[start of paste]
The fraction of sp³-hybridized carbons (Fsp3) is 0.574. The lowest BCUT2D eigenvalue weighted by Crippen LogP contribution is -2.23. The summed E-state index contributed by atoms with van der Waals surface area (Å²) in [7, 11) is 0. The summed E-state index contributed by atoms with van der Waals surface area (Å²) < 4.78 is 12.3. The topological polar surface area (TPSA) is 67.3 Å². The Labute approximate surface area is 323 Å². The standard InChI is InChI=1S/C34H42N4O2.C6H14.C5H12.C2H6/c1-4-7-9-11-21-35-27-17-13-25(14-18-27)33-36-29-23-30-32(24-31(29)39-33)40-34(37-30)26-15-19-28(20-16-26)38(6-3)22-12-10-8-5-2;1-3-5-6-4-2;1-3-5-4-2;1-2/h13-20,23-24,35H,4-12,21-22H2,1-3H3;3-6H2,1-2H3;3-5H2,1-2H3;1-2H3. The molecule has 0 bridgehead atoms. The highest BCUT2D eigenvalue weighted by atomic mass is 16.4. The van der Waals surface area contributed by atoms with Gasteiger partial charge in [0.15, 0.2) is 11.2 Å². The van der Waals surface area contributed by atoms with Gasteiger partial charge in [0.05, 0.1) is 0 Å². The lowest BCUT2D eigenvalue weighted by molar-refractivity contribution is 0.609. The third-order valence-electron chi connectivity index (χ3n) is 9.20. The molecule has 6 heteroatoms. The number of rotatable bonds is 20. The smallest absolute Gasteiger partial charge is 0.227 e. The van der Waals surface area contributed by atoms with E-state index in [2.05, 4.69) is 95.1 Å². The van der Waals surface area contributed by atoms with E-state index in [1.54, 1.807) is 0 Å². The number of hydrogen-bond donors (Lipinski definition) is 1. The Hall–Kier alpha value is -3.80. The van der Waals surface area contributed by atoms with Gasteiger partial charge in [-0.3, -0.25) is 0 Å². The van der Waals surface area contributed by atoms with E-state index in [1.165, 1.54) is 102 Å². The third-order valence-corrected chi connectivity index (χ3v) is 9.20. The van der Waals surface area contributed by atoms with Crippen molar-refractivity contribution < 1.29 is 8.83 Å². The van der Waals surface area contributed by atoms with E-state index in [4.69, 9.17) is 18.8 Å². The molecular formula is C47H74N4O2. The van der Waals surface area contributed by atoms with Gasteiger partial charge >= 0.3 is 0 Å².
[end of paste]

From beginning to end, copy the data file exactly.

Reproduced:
The fraction of sp³-hybridized carbons (Fsp3) is 0.574. The lowest BCUT2D eigenvalue weighted by Crippen LogP contribution is -2.23. The summed E-state index contributed by atoms with van der Waals surface area (Å²) in [7, 11) is 0. The summed E-state index contributed by atoms with van der Waals surface area (Å²) < 4.78 is 12.3. The topological polar surface area (TPSA) is 67.3 Å². The Labute approximate surface area is 323 Å². The standard InChI is InChI=1S/C34H42N4O2.C6H14.C5H12.C2H6/c1-4-7-9-11-21-35-27-17-13-25(14-18-27)33-36-29-23-30-32(24-31(29)39-33)40-34(37-30)26-15-19-28(20-16-26)38(6-3)22-12-10-8-5-2;1-3-5-6-4-2;1-3-5-4-2;1-2/h13-20,23-24,35H,4-12,21-22H2,1-3H3;3-6H2,1-2H3;3-5H2,1-2H3;1-2H3. The molecule has 0 bridgehead atoms. The highest BCUT2D eigenvalue weighted by atomic mass is 16.4. The van der Waals surface area contributed by atoms with Gasteiger partial charge in [0.15, 0.2) is 11.2 Å². The van der Waals surface area contributed by atoms with Gasteiger partial charge in [0.05, 0.1) is 0 Å². The lowest BCUT2D eigenvalue weighted by molar-refractivity contribution is 0.609. The third-order valence-electron chi connectivity index (χ3n) is 9.20. The molecule has 6 heteroatoms. The number of rotatable bonds is 20. The smallest absolute Gasteiger partial charge is 0.227 e. The van der Waals surface area contributed by atoms with E-state index in [2.05, 4.69) is 95.1 Å². The van der Waals surface area contributed by atoms with E-state index in [1.54, 1.807) is 0 Å². The number of hydrogen-bond donors (Lipinski definition) is 1. The Hall–Kier alpha value is -3.80. The van der Waals surface area contributed by atoms with Gasteiger partial charge in [-0.3, -0.25) is 0 Å². The van der Waals surface area contributed by atoms with E-state index in [1.165, 1.54) is 102 Å². The third-order valence-corrected chi connectivity index (χ3v) is 9.20. The van der Waals surface area contributed by atoms with Crippen molar-refractivity contribution < 1.29 is 8.83 Å². The van der Waals surface area contributed by atoms with E-state index in [4.69, 9.17) is 18.8 Å². The molecular formula is C47H74N4O2. The van der Waals surface area contributed by atoms with Gasteiger partial charge >= 0.3 is 0 Å².